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Why rural workers need socialism
AS RURAL workers feel capitalism's effects acutely, the Socialist Party's influence is spreading into rural parts of England and Wales.
A resolution dealing with rural poverty was discussed and passed at the Socialist Party's recent Congress.
JIM LOWE of Exeter Socialist Party writes.
RURAL POVERTY is endemic in Britain. The decline of agriculture, the increasing malign power of the supermarkets and closures of services linked to deregulation and privatisation exacerbate the problem. Capitalism is the root cause.
As well as unemployment, low wages and a crippling shortage of affordable housing, public transport is in a woeful state. Privatisation has led to closures of many more rail links; bus privatisation has had similar effects.
Some towns and villages only get one bus a week to the 'big' town. If you live in a village and cannot afford a car, life is difficult. Local services such as general stores, post offices and pubs are disappearing from the countryside faster than it took 'law and order' toffs to break the hunting ban.
Meanwhile the running down of Post Offices and the mass closure of rural, semi-rural and suburban post offices has led the service's reliability and frequency to decline.
'Second homers' (who often pay reduced council tax on a second - or third or fourth - home) have invaded rural areas and created vastly increased house prices and ghost towns/villages.
The lack of council housebuilding (in south-west England alone 15,742 are sold off per year and not replaced) and the decline of service, industry and agriculture sectors means many people cannot live and work where they are born. The rural south west has the highest number of homeless families outside the south east - the average house price is eight times the average household income!
Other people, such as the shipyard workers of Appledore, North Devon, cannot live in the town they work in. The place suffocates under a mass of pottery and craft shops for posh weekenders in what was once a proud maritime industrial town.
This has led to crushing poverty in places like Cornwall, where the low price of tin has destroyed the tin-mining industry. Lost jobs are replaced by low-paid 'McJobs' either in shops, call centres or in tourism.
Tourism, so often touted by capitalists as a way of replacing well-paid unionised jobs, offers insecure seasonal work at rock-bottom wages (some barely legal, some not legal) with as little holiday entitlement, sick pay/leave etc. as the employer can get away with.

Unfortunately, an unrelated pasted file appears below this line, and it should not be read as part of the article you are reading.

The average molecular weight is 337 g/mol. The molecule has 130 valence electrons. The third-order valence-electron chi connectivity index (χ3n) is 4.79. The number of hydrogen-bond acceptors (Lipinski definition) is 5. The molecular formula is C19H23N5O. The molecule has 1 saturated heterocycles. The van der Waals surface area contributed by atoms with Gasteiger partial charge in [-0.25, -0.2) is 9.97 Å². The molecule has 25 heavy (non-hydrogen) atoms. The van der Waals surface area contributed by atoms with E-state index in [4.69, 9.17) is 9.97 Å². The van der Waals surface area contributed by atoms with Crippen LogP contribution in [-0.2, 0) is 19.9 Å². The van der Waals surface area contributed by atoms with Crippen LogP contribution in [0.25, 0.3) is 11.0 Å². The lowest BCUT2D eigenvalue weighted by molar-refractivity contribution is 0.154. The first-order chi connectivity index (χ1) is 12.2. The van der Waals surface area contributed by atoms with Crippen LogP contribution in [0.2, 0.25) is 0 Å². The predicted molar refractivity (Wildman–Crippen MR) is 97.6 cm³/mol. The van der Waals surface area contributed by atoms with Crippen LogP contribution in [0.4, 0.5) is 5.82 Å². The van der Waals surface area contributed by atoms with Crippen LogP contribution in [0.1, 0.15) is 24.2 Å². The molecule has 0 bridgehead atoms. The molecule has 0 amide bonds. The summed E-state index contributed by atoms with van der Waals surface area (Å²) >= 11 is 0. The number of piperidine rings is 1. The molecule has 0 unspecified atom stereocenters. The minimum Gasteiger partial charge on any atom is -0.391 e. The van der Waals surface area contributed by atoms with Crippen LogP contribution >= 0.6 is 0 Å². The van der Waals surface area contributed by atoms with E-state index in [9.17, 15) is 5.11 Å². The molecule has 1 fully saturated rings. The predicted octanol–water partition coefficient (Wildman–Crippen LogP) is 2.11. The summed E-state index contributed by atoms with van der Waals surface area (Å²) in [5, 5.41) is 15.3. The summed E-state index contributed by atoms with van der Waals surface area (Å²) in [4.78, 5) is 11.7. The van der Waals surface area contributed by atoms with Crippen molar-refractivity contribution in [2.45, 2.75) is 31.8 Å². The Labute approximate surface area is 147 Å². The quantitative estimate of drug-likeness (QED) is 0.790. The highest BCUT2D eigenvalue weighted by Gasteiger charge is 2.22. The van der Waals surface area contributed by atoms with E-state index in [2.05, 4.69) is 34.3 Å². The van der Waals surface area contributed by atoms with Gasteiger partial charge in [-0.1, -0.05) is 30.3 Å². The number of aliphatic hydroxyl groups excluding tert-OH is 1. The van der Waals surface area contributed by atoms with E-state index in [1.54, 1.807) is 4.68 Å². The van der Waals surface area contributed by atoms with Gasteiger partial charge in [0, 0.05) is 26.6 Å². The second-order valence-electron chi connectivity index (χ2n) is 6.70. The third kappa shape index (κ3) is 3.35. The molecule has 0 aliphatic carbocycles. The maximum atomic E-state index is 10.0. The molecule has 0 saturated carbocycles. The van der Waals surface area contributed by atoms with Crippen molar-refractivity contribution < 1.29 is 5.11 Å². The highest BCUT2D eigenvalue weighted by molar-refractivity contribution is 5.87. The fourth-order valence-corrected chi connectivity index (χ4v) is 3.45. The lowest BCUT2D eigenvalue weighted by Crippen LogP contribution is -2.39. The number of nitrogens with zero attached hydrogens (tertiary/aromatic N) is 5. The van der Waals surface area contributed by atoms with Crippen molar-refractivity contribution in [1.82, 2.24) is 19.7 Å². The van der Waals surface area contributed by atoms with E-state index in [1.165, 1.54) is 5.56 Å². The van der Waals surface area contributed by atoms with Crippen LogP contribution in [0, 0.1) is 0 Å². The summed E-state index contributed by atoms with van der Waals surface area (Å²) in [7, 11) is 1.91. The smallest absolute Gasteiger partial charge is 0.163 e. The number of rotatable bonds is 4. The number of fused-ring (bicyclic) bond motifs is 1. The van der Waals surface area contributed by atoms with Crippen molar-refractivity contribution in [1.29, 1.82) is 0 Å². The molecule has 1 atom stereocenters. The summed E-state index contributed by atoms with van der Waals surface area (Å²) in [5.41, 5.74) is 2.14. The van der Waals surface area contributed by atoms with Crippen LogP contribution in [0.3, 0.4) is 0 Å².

Dairy/cattle farmers predominate in the south west; many struggle to get by if they own small farms. Supermarkets find these small farms easy to squeeze and intimidate. They make unreasonable demands especially in terms of price.
Failure to comply often results in farmers being 'blacklisted' - no supermarket will deal with them again. Combined with the isolation of farmers from each other and the uselessness of the agribusiness-dominated National Farmers Union (NFU), the supermarkets have a stranglehold.
Only the nationalisation of the supermarkets could ensure food which is produced in the interests of the whole population and not to boost the supermarkets' profits. Food quality and safety is at present subordinated to the pursuit of profit, which dictates that food looks good if nothing else.
Ensuring that only good-looking food arrives on the shelves involves wasting food that isn't deemed attractive enough and the indiscriminate use of chemicals, which may be harmful to human health and the environment.
A nationalised supermarket industry would be able to provide cheap and nutritious food and a guaranteed income for farmers both in Britain and in the third world.
In many villages (in Cornwall, the north-east and Scotland especially) fishing is a vital industry, providing jobs for other services (such as boat repairing). However, the productivity of the seas is falling, because the numbers of fish are.
The Newfoundland fishery, previously one of the world's most productive, is now barren. The North Sea and North Atlantic are heading that way. The primary reason is over-fishing, which the large trawlers contribute to disproportionately.
The quotas imposed by the EU Common Fisheries Policy do not stop this, but instead drive the small boats to the wall. This has the effect of economically and socially depressing the fishing villages.
The only answer to these problems is a democratic rationally planned economy where fishing is maintained at an optimum level to maximise yield while sustaining (or increasing) fish stocks and the numbers of fishery workers.
The market's logic is to distribute resources based on what's profitable. It is not profitable to run rural bus services, post offices, schools, hospitals and shops. When the market is king, the rural working class will suffer from a poverty of services as well as jobs, housing and money.
A planned economy is the only way to ensure that people living in rural areas have access to these things which are their right.
In order to gain support for the ideas of socialism we must gain the respect and the trust of people living in rural areas. We can do this by our normal campaigning work but also by making a stand on the issues affecting them.
In The Socialist 22 February 2006: